What Did the President Know and
When Did He Know It?

Feb 2nd, 2010 | By | Category: Public Relations

Toyota CamryDuring the Watergate hearings, Senator Howard Baker asked, “What did the president know and when did he know it?” In a few weeks, a U.S. House committee will ask a very similar question of senior Toyota executives. Essentially, they will want to know what Jim Lentz, president of Toyota U.S.A. knew about the firm’s vehicle acceleration problems and when he knew it. They will also want to know why it took the Japanese manufacturer so long to respond to the crisis and what they could have done earlier to prevent technology-related motor vehicle deaths.

While the firm has certainly examined the liability aspects of the crisis, they seemingly forgot to consider the court of public opinion in their response. What I find totally amazing is that the firm’s first response came from a company spokesman wearing a surgical mask. To make matters worse, the firm’s chairman didn’t issue a comment until January 29.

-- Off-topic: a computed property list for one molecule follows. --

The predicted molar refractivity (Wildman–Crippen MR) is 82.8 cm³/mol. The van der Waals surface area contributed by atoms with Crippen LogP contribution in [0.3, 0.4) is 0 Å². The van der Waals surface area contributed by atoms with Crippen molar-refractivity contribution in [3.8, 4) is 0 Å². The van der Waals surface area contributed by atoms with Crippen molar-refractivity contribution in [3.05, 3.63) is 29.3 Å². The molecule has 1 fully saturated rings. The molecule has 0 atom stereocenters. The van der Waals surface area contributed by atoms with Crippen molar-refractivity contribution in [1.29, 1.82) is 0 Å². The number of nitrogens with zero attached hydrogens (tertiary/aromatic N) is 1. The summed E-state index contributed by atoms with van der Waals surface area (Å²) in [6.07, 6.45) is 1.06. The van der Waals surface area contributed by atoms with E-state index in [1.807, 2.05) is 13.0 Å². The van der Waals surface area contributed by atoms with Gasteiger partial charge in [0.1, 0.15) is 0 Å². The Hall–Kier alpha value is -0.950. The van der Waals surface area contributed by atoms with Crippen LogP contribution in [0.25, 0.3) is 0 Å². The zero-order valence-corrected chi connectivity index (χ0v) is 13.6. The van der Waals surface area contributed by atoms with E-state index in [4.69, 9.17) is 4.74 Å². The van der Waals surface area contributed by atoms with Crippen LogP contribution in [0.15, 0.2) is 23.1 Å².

The international public relations disaster has led to a loss of public confidence, market share and long-nurtured goodwill. It’s also led other car manufacturers, sensing blood in the water, to swoop in an attempt to lure buyers to their products.

Toyota has violated the number one rule in crisis response – be prepared. For some reason, they seem to have been caught totally off guard by the situation. More likely, they totally disregarded Americans’ response to such systemic failure. In a totally integrated, social media-driven, 24-hour news cycle, it’s just incredible to think that a firm of Toyota size and reputation can be so ill-prepared.

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